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Clinical Expertise

November 16, 2009

With 27 years of experience in clinical practice, Harriet Lewis knows first-hand what students need to become professional physical therapists.

As the ASU Physical Therapy Department’s academic coordinator of clinical education, Lewis finds facilities where PT students get their hands-on training and prepares them for the experience.  She has secured more than 100 clinical contracts with health care facilities throughout the U.S., where ASU physical therapy students now have the option of doing their clinical rotations.  Several of the contracted facilities are on the U.S. News and World Report list of best hospitals, including Mayo Clinic, Texas Children’s Hospital and Methodist Hospital in Houston, and the Kessler Institute of Rehabilitation in West Orange, N.J.

“I make sure that the sites are appropriate for our students,” Lewis said, “and that the sites have all the information they need in order to mentor our students well.  I also make sure the students are ready to go, including having all their records in place and having passed all their classes.  I also prepare them for those aspects of work in the clinic that are not directly related to patient care.”

That type of support for students led the ASU Alumni Association to name Lewis the first-ever Distinguished Faculty Achievement Award winner from the new College of Nursing and Allied Health in the fall of 2009.

But, it is not all about just helping the students.  Lewis also prepares the professional therapists who oversee the students in their clinical rotations.  In that capacity, she was appointed to the American Physical Therapy Association’s (APTA) Clinical Instruction Education Board (CIEB) for a three-year term in July of 2009.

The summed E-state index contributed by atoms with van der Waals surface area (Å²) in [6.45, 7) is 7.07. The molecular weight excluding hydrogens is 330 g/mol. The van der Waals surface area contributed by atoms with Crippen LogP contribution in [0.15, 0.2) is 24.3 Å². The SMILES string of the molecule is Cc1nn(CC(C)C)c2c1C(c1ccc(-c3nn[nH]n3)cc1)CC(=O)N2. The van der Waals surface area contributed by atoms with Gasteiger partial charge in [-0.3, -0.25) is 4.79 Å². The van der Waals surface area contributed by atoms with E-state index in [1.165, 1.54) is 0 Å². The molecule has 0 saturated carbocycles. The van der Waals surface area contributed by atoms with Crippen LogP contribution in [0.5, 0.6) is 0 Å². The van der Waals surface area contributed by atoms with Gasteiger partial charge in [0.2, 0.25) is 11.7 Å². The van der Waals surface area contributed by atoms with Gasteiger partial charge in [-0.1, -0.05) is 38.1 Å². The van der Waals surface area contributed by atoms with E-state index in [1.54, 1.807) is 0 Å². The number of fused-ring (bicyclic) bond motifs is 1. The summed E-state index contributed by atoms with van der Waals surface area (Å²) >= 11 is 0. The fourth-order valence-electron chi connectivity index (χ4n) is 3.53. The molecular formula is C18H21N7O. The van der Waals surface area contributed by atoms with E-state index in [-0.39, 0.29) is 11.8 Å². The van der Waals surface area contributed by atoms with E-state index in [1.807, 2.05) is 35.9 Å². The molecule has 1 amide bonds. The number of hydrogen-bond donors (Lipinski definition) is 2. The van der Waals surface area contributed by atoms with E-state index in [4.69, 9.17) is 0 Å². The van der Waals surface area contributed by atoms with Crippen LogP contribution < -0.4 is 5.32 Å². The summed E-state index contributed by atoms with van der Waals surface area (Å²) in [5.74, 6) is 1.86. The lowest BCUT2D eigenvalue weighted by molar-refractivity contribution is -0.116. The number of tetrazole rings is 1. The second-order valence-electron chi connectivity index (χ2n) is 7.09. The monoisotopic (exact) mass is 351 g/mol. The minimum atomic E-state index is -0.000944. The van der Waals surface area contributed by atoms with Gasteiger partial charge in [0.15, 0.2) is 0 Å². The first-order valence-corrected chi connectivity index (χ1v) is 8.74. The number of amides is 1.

The CIEB oversees the APTA Clinical Instructor Education and Credentialing Program (CIECP) and the advanced version of the program.  Lewis is a credentialed clinical trainer for both programs, one of only two in Texas for the regular CIECP and the only one in the state for the advanced program.  There are only 49 credentialed trainers for the advanced program in the entire U.S.

On top of all that, Lewis is also an assistant clinical professor in the ASU Physical Therapy Department, where she teaches classes in documentation, clinical practice and practical skills. 

“I enjoy interacting with the students and finding ways to engage them in different topics,” Lewis said.  “But, in our new doctoral program, I will have fewer responsibilities in classroom teaching, though I will still teach my Introduction to Clinical Practice course and the documentation.” 

Prior to her 10 years on the ASU faculty, Lewis spent nearly three decades as a licensed physical therapist in a variety of settings, including acute care, outpatient orthopedic physical therapy, nursing home, long-term acute care and home health.  She received her Bachelor of Science degree in biology from Baylor University and a certificate in physical therapy from University of Texas Southwestern Medical School in Dallas.  She received her Master of Science degree in exercise and sports science with a minor in industrial engineering from Texas Tech University.

Lewis’ husband, Preston, is director of the ASU Office of Communications and Marketing.  Their son Scott Lewis, daughter-in-law Celeste and granddaughter Hannah live in Anchorage.  Their daughter Melissa Kemp, son-in-law John and granddaughter Cora reside in Round Rock.